Dwindling stock

As of Jan. 31, only about 140,000 bags of NFA rice were available in Central Visayas.

In northern Luzon, the NFA’s inventory was down to 70,908 bags of rice for the provinces of Ilocos Norte, Ilocos Sur, La Union and Pangasinan, according to an NFA official.

Sulpicio Terrado Jr., NFA regional economist, doesn’t see the stock being depleted, however. He said most consumers now bought commercial rice and farmers were keeping their own stock.

Private warehouses were keeping 204,000 bags of rice while 860,000 bags were in household stocks in the Ilocos region, said Terrado.

Pangasinan, Nueva Ecija and Isabela are top rice producers in Luzon.

The NFA La Union office in San Fernando City maintains two warehouses serving the Ilocos region and the Cordillera provinces of Abra and Benguet, which Terrado said release 1,400 bags daily.

But NFA western Pangasinan manager, Ramon Cuaresma, said the available rice stock was only 15,000 bags, which was barely enough to meet daily consumption of 13,160 bags in his area.


NFA western Pangasinan can release only 10,000 bags as 5,000 bags had been reserved for calamities, local governments and jails.

The area’s warehouse caters to 320 retailers who are allotted five bags a week, and the inventory could last until the first week of March, Cuaresma said.

In Baguio City, the NFA inventory for the city and Benguet province was down to 14,428 bags, the lowest in seven years, according to Cecilia Concubierta, NFA manager in the area.

The stock was good for three days, although there was abundant supply of commercial rice in the market, she said.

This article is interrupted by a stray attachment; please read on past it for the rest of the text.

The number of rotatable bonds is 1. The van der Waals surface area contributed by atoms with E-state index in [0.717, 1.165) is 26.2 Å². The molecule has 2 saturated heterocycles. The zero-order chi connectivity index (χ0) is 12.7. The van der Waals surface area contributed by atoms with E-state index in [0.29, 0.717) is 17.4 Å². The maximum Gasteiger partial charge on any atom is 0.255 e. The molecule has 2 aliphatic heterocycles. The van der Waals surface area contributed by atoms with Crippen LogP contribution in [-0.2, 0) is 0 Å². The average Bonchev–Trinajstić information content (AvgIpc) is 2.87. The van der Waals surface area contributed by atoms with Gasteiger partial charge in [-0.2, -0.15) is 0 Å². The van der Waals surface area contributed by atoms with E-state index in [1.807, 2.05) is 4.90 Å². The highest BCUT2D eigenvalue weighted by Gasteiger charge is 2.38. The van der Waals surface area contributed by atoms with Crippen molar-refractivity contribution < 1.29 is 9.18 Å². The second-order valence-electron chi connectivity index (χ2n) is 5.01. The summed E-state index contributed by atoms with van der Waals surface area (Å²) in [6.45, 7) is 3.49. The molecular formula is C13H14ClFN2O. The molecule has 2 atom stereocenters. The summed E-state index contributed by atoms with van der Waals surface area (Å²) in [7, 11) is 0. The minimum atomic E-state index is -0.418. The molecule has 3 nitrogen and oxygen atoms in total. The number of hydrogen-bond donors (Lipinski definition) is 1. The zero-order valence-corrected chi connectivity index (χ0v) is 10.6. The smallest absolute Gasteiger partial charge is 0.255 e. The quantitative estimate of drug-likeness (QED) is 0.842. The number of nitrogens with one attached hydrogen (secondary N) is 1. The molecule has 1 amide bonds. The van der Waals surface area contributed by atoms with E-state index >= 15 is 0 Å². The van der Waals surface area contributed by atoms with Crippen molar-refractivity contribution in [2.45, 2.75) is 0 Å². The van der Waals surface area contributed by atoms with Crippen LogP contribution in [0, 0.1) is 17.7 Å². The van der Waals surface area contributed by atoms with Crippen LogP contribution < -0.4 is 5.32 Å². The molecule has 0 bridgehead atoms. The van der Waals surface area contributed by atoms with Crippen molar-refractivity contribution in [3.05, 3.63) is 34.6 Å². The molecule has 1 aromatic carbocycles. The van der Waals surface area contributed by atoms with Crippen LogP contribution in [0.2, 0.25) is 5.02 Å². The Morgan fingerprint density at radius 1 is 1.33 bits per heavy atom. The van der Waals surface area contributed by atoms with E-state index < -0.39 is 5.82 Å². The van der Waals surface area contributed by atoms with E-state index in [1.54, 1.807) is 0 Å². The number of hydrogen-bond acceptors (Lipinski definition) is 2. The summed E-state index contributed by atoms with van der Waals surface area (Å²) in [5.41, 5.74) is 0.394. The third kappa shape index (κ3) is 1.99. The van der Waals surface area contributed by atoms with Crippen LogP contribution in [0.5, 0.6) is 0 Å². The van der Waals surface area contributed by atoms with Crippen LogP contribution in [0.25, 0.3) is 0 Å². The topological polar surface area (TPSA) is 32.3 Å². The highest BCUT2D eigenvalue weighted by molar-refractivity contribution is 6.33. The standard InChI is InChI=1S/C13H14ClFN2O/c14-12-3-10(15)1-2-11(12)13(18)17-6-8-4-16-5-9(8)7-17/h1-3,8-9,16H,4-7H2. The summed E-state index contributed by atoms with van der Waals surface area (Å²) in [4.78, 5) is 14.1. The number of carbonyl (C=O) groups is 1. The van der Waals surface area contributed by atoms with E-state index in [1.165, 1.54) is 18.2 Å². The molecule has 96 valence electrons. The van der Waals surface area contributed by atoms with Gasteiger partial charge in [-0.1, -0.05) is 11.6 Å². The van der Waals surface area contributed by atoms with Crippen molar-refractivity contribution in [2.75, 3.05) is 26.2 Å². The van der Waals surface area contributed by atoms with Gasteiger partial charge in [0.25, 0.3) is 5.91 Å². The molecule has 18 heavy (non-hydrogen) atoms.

In Ifugao province, commercial and government inventories total 135,373 bags of rice, which would be sufficient until harvest time, the NFA office there said. It said consumption in the province was at least 1,000 bags a month.

In Nueva Vizcaya province, the NFA stock of some 9,000 bags of rice was enough until April, according to Corazon Pangan, NFA provincial manager. She said it should “make the province relatively stable for now.”

7 bags a week

In Cabanatuan City, the NFA Nueva Ecija office had stopped supplying retailers since January, with 8,700 bags left in its warehouse, according to its manager, Genoveva Villar.

In December last year, NFA reduced weekly supply to retailers from 20 bags a week to seven bags a week due to dwindling stocks, she said.

Commercial rice inventory was enough for 240 days or until the next harvest season, she said.

But small retailers have been buying in bulk in anticipation of a shortage due to panic buying.

The absence of NFA rice in the market had destabilized prices, said Edna Aguilar, a rice retailer.

“Near the end of this month, expect the supply of commercial rice to reach critical levels. The selling prices of different grades of rice may increase some more,” she said.

Aguilar sells well-milled rice for P48 per kg, up from P46 per kg. She sells regular-milled rice for P40 per kg, up from P38.

In Isabela province, rice prices have also increased. Gloria Jimenez, a rice retailer in Tumauini town, said most rice varieties now cost P1 per kg more because of limited NFA supply.

Regular milled rice costs P32 per kg while other varieties sell for as low as P37 per kg to as high as P51 per kg.

Your subscription could not be saved. Please try again.
Your subscription has been successful.

Subscribe to our daily newsletter

By providing an email address. I agree to the Terms of Use and acknowledge that I have read the Privacy Policy.

The NFA warehouse in Cagayan Valley has 73,000 bags of rice—good for two days—but commercial traders have an inventory of 5.3 million bags, which was enough for 69 days. —Reports from Joey Gabieta, Ador Vincent Mayol, Nestor P. Burgos Jr., Leo Udtohan, Yolanda Sotelo, Anselmo Roque, Armand Galang, Ev Espiritu, Melvin Gascon and Villamor Visaya

TAGS: NFA rice, Rice Supply, rie prices

© Copyright 1997-2024 | All Rights Reserved

We use cookies to ensure you get the best experience on our website. By continuing, you are agreeing to our use of cookies. To find out more, please click this link.